Scott believes that the adoption of the intelligent content approach by brands and organizations is the logical next step. Marketing has to be open to the new ideas on content creation. Change takes time and mistakes will be made, but it will bring about best practices that can be created across departments, and a true content unification will begin.
Scott references the words and work of business expert Peter Drucker, in that now we are all knowledge workers who need to improve our productivity. We need to create an optimized system of work and ensure there are enough workers skilled to work within this system.
Content marketers need to think aggressively on how to increase the pace of talent development and find ways to deploy the best talent against the highest value business opportunities.
Blast the buzzword
Scott’s buzzword: Customer experience
Scott chose this phrase not because it’s a bad idea for companies to discuss but because so many companies only give it lip service. The customer experience is not just at the point of sale. It happens as the consumer researches the product online. It happens post-sale too. Does the content with which the consumer comes in contact at all stages provide an excellent and consistent experience?
According to Scott, we have enough mediocre content. And “good-enough” content sucks. Intelligent content can be created and distributed as a service to the customer, which elevates the experience.
In the hot seat
Here’s a recap of Scott’s hot-seat Q&A:
Q1: What innovation in the last five years has made your life as a content marketer better?
It’s the ability to distribute social media messages to multiple outlets simultaneously. Applications such as Hootsuite and Sprout Social are great examples of using automation to allow content to still be creative, but efficient.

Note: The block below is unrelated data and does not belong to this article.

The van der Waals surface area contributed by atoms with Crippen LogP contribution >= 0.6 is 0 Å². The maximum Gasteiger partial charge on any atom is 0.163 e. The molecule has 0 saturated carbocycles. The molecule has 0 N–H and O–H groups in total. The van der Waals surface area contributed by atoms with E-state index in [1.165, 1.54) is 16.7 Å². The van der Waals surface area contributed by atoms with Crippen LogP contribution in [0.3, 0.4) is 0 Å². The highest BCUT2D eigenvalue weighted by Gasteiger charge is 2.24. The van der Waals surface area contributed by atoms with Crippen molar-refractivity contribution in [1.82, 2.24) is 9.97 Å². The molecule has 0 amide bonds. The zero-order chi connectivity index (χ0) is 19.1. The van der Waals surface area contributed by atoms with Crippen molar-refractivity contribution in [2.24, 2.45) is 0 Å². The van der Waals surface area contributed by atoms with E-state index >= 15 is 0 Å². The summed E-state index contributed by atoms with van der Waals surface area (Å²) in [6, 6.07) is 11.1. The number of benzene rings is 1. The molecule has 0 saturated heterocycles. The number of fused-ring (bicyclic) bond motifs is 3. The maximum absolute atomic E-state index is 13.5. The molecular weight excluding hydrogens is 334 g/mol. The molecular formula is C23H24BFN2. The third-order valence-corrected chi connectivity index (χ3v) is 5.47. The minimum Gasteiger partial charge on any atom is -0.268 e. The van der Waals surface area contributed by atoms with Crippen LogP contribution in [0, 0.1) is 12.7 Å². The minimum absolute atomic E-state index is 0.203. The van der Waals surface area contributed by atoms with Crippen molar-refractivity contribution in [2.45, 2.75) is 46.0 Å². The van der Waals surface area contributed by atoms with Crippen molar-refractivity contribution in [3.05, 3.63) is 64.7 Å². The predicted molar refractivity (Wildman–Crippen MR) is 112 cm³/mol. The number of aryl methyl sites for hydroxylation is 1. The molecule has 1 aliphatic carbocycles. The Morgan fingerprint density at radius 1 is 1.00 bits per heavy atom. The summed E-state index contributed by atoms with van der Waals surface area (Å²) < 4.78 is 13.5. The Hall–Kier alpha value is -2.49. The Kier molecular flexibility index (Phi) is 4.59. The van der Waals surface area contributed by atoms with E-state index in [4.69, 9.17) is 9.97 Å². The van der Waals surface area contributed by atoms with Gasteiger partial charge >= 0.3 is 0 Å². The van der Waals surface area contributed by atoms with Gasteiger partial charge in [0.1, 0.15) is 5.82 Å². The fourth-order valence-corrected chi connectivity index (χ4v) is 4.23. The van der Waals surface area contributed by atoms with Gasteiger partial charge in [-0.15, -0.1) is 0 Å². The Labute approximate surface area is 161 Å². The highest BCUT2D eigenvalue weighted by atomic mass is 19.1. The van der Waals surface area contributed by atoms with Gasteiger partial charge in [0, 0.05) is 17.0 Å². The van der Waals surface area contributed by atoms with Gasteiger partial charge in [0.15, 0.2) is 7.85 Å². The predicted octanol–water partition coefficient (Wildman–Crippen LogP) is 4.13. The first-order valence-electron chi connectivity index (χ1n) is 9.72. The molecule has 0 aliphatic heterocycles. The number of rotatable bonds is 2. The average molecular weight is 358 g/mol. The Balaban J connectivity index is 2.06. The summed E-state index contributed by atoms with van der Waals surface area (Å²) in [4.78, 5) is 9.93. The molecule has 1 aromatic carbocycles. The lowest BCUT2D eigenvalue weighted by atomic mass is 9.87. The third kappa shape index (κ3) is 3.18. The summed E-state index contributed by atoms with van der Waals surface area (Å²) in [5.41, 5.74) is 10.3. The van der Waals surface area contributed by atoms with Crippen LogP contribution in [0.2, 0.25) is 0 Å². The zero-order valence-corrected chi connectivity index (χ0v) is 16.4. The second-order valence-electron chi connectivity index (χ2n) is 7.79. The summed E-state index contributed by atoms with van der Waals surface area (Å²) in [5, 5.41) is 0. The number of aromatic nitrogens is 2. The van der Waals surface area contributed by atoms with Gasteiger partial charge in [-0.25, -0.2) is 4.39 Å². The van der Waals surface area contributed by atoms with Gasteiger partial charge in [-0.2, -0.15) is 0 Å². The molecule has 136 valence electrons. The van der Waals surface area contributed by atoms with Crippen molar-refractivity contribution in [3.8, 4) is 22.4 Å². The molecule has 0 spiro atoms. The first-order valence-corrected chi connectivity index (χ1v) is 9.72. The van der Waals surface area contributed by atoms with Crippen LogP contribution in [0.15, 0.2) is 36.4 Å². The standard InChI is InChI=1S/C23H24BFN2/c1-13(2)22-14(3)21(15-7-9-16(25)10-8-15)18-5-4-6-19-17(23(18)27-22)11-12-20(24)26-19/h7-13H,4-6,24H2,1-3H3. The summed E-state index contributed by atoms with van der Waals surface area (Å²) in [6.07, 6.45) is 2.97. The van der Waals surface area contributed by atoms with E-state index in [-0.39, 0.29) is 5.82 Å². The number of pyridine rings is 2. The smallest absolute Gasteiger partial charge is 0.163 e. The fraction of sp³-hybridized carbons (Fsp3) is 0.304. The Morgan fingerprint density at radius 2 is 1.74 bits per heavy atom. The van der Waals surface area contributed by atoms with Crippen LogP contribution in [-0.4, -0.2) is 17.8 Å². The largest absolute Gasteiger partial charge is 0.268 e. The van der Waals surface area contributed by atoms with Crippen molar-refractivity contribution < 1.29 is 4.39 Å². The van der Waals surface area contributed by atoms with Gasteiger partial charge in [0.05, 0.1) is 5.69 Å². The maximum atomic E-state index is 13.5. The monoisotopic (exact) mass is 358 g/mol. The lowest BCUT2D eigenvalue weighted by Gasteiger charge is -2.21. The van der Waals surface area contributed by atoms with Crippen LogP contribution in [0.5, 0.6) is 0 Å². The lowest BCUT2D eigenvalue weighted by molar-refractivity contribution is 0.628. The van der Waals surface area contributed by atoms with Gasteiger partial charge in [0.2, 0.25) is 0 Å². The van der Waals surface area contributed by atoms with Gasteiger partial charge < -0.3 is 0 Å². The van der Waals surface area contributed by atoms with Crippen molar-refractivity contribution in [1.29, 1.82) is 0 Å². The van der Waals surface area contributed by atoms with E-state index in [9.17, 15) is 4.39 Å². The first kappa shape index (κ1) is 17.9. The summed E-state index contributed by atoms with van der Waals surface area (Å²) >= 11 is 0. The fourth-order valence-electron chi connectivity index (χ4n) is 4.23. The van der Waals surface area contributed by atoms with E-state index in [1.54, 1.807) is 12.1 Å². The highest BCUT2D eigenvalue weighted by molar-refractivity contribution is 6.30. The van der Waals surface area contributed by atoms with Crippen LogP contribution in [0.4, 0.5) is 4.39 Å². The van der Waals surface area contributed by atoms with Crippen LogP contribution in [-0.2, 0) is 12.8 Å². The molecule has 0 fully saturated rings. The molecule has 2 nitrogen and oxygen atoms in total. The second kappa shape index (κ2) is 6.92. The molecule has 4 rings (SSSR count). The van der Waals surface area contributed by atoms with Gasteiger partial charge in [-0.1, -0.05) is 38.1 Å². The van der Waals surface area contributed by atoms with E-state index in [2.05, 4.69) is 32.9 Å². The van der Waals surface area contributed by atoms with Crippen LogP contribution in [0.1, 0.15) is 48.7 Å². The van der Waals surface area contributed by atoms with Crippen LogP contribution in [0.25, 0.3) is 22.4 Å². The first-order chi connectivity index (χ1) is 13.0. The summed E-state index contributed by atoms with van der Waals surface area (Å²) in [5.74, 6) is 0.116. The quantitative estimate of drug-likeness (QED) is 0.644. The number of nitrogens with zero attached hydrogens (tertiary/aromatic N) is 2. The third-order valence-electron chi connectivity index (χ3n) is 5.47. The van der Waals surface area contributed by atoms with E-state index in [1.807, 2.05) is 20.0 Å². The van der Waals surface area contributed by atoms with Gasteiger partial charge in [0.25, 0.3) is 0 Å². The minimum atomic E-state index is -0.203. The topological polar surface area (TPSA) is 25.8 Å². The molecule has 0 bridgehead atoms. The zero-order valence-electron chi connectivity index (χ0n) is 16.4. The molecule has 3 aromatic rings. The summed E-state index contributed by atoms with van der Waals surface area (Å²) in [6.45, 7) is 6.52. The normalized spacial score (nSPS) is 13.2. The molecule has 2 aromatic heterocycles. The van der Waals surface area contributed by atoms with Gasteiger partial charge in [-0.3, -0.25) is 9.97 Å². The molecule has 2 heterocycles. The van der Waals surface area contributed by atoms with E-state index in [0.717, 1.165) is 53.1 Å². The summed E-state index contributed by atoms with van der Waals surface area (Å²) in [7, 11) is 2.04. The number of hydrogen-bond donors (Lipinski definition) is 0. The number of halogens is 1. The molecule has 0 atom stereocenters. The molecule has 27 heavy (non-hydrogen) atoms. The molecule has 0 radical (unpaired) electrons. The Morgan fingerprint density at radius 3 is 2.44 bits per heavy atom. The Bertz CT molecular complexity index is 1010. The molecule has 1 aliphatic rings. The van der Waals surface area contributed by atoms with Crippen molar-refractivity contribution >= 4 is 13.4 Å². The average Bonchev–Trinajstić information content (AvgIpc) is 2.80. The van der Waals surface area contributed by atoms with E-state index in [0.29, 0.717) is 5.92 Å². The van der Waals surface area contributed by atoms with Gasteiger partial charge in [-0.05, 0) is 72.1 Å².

Q2: What is the most valuable advice you have been given personally or professionally?
Scott recently worked with Rexi Media’s neuroscientist Dr. Carmen Simon who studies the neurobiology of the company’s presentations and how to make content memorable. She shared that your audience will forget 90% of what you say. So, focus on the 10% they will remember, leave them wanting the 90%, and have a deliverable you can give them.
You can accomplish this in three steps:
- Attention triggers: Deviate in speed of presentation, use of imagery, or sound.
- Memory magnets: Map the content to something they recognize.
- Decision driver: Provide a deliverable such as “come up and ask me after the presentation.”
Q3: What book have you read that still stays with you today?
Document Engineering by Robert Glushko and Tim McGrath, which teaches that documents are not necessarily pieces of paper but the interfaces through which humans interact with information. This can be through a touch screen, audio, web page, physical document, or even two methods talking to one another. The content in this book is asking us to think differently about the flow of the content conversation.
For a full list of archives, go to the main Content Marketing NEXT page.
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Cover image courtesy of Joseph Kalinowski/Content Marketing Institute